The term governance often evokes processes of negotiation and collaboration between civil society, private sector, and state actors. Yet, governance processes also involve a contest of ideas in efforts to legitimate state-backed decision making. Drawing on empirical cases of coastal property developments in South Australia, this chapter investigates how key actors in land-use governance—such as developers, planners, politicians, and scientists—reflexively deploy “techniques of neutralization” to deflect critiques and manage opposition to contentious new developments. The author explores how these techniques draw on particular spatial metaphors and images to suggest that, somewhat ironically, a tacit meta technique is to neutralize the projected environmental risks to coastal space through narratives of time. By outlining these everyday techniques of neutralization, the author argues that such routines are a form of knowledge of governance—knowing what can be said and ways of speaking within governance processes—that is in turn a form of knowledge for governance.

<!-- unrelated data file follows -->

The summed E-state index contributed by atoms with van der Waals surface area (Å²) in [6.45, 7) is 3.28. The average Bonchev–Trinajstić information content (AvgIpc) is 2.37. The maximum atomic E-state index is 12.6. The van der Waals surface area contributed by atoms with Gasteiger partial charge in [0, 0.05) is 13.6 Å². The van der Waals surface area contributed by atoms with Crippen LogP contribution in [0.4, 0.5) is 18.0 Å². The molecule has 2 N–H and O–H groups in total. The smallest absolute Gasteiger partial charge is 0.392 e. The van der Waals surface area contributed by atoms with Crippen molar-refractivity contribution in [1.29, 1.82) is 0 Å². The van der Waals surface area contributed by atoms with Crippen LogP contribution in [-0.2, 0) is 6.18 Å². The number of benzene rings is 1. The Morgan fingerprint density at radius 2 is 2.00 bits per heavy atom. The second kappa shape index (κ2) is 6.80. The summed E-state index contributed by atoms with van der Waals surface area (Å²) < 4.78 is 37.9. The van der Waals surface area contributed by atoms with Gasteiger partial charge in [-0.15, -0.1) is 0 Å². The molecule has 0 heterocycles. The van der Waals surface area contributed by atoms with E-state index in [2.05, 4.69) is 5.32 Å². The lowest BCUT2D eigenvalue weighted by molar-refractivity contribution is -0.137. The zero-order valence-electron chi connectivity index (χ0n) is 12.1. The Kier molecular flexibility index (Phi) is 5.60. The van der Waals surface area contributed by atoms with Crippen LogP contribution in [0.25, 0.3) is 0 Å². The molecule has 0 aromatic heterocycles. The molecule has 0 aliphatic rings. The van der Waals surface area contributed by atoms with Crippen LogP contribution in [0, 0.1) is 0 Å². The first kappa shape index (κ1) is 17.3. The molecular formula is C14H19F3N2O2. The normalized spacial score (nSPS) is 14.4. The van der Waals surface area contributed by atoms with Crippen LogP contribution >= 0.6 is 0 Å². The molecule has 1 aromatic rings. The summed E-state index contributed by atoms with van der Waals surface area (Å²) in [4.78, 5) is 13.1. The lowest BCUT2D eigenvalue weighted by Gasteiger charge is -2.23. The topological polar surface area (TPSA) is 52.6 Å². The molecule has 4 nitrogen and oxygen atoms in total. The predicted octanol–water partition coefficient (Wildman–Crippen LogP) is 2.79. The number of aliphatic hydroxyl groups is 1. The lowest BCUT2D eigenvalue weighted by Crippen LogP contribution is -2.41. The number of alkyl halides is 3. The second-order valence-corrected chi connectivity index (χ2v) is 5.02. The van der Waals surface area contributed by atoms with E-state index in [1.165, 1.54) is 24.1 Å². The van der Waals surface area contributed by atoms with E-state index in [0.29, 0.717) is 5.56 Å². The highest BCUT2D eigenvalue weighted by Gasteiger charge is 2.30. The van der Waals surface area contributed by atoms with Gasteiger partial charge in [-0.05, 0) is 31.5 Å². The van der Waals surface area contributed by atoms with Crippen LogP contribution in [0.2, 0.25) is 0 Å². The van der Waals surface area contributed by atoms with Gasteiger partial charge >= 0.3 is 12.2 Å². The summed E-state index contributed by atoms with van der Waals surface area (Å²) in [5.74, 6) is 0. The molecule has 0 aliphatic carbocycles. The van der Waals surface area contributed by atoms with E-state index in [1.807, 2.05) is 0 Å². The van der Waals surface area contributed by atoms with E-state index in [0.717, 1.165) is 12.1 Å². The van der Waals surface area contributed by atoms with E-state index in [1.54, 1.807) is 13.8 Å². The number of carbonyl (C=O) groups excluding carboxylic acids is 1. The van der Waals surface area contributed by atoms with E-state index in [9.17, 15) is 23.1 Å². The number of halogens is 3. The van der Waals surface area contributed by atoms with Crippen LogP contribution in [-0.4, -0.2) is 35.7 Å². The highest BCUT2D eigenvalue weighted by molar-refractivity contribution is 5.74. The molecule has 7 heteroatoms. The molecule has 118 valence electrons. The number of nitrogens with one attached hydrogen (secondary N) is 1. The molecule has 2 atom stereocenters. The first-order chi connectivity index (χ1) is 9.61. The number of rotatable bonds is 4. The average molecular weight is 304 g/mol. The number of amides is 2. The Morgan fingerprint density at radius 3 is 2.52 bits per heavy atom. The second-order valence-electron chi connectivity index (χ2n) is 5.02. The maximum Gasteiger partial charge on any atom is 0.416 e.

|Title of host publication||Knowledge for Governance|
|Editors||Johannes Gluckler, Herrigel Gary, Handke Michael|
|Number of pages||16|
|Publication status||Published - 2020|
- Techniques of neutralization
- Land use